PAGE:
5. I hope we can keep the discussion on track, i.e. less about DSA and electoral politics and more about what we can do about the fact that we don’t really have anything worthy of the label “labor movement” in the U.S….

    Bob Fitch is essentially saying that the existing unions are, for the most part, not salvageable, and that it’s time to start from scratch. Fond as I mostly am of that idea, I have no idea how it could be done outside of major splits in the existing unions — think NUHW vs. SEIU writ large — and even then, the resulting dues arrangements and such might be too close to U.S. union tradtion. So I don’t claim to have an answer and would love to hear from others on this question.

    • Well, there’s always the return to the one big union…ok, that might not sound serious, but simply an organization as visible as the Knights of Labor circa the turn of the century or the IWW pre-WWI that isn’t a union with dues and contracts and whatnot per say but is built on the premise of bringing together workers under a premise of “an injury to one is an insult to all” would be good…and with the internet, organizing on a mass scale is more possible than ever.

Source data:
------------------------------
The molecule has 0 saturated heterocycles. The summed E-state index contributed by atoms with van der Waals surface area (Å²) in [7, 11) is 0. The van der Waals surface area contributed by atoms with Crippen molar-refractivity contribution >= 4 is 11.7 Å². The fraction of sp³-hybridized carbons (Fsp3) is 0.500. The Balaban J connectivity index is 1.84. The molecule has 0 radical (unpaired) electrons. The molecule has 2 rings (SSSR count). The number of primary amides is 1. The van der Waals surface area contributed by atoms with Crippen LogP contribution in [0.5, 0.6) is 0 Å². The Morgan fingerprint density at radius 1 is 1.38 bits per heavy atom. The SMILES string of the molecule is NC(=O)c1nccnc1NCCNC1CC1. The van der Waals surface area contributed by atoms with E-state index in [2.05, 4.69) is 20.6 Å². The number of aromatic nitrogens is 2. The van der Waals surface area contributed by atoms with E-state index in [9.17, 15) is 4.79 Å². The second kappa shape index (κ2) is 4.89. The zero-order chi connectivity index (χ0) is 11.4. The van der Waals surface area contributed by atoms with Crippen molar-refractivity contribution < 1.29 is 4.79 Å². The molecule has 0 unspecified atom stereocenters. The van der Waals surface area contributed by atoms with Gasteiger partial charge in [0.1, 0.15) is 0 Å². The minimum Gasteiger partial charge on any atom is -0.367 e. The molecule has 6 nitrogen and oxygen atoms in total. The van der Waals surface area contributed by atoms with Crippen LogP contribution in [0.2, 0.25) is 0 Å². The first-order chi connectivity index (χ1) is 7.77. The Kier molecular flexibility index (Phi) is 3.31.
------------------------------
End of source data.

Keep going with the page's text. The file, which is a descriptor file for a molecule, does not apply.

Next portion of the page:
• I thought Sam Gindin had some really good, if still somewhat vague, ideas in a piece he wrote recently for Socialist Project: It seems to me that what folks like us should be doing is trying to build organizations in our communities that address the concerns of working people in as broad a fashion as possible. I’m not entirely sure how such an effort could then be tied back in to reforming the way unions work in this country, however.